By Ashutosh Mishra
Bhubaneswar: Odisha’s temple architecture is the most important reminder of its glorious past. Temples with intricate carvings and great miniature works are scattered across the state. Old Bhubaneswar houses some of these architectural marvels located mostly in its narrow lanes and by-lanes. The sad part, however, is that we have utterly failed to preserve this heritage. Most of these monuments lie in neglect.
Take the case the 7th century Swarnajaleswar temple. It could have been much better maintained and showcased to the outside world. The temple compound is still unkempt by modern standards. No wonder few tourists venture into the premises. But the carvings on its walls sing the glory of a bygone era when temple architecture in the state was at its peak. Miniatures of Shiva, beautifully carved male and female figurines and intricate floral patterns adorn the temple walls and its sanctum sanctorum.
But some of these figurines lie broken while some others have disappeared altogether. For a student of history and temple architecture the ancient shrine, tucked away in the narrow, winding Kotitirtheswar Lane of old Bhubaneswar, is a reminder of the hey-day of Kalingan temple architecture. But it is a sad reminder with Swarnajaleswar, in its present state, crying out for redemption.
There are many such examples. Take for example the case of Bhawanishankar temple which enshrines a rare reclining image of Parvati. It is hemmed in by private houses with most of the occupants being priests and servitors. But they remain unapologetic about the near choking of the temple by the surrounding structures. The Dakara Bibhishaneswar temple in old Bhubaneswar is also flanked by houses and shops. One of the structures abutting the temple once offered computer courses. But nobody minds.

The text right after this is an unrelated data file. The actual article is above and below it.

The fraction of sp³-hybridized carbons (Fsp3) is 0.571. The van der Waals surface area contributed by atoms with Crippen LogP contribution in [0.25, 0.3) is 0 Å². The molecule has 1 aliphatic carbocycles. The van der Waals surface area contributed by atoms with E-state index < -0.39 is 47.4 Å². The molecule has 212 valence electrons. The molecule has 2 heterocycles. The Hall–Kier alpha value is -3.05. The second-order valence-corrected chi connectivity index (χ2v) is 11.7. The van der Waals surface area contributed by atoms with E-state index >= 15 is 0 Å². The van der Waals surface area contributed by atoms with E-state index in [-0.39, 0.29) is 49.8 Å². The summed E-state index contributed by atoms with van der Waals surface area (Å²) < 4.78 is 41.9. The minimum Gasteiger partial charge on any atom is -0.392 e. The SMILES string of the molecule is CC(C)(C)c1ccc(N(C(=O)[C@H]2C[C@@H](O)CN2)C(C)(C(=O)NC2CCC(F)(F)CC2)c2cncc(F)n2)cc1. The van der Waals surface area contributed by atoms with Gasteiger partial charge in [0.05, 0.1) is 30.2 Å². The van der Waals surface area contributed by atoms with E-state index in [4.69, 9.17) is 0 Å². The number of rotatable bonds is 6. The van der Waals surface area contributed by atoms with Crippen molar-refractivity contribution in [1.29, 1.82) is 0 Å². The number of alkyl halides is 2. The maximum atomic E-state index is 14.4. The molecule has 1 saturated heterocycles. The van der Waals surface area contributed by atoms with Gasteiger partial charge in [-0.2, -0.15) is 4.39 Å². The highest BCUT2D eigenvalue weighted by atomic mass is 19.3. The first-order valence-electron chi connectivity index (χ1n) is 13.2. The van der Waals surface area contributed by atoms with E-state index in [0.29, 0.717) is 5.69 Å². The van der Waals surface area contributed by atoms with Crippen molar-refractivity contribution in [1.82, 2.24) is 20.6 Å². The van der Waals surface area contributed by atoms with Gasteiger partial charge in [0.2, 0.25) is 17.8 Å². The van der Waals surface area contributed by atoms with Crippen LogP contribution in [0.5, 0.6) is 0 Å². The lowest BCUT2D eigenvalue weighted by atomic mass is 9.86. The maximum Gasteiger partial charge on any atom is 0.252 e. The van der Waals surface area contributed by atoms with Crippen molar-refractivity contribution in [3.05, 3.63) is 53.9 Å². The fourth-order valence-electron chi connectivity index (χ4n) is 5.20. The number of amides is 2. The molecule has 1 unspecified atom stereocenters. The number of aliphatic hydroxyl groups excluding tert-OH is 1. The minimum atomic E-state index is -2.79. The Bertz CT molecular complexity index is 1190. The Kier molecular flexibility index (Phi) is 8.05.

Urban development department officials will tell you that anti-encroachment drives are carried out regularly. In effect this means the exercise is undertaken almost once a year but these invariably end up demolishing only unauthorized shops which are back the moment the bulldozers go away. Illegally constructed houses are hardly ever touched.
Odisha has more than 3,000 historical monuments, mainly temples known for their architectural excellence. The state archaeology department at one point of time had 218 historical monuments under its care while the Archaeological Survey of India (ASI) protected 78 including the 12th century Puri Jagannath temple, the 11th century Lingraj temple and the 13th century sun temple at Konark.
Unprotected sites are worse off. These received attention for the first time in 1995 when the 10th Finance Commission allocated Rs 10 crore for the conservation of historical monuments in the state. Work on 426 monuments including 167 protected ones was undertaken between 1995 and 2000. Three hundred and sixty six monuments including 103 protected ones were taken up for conservation during the 11th Finance Commission period.
Apart from conservation security remains a major issue in the case of smaller shrines. There have been several instances of thefts in unprotected temples in Bhubaneswar as well as in other parts of the state. Such cases have also been reported from ASI protected and heavily patronized shrines such as the Puri Jagannath temple and the Lingraj temple in Bhubaneswar. The need for better care of our priceless heritage need not be over-emphasized.
(DISCLAIMER: This is an opinion piece. The views expressed are author’s own and have nothing to do with OTV’s charter or views. OTV does not assume any responsibility or liability for the same.)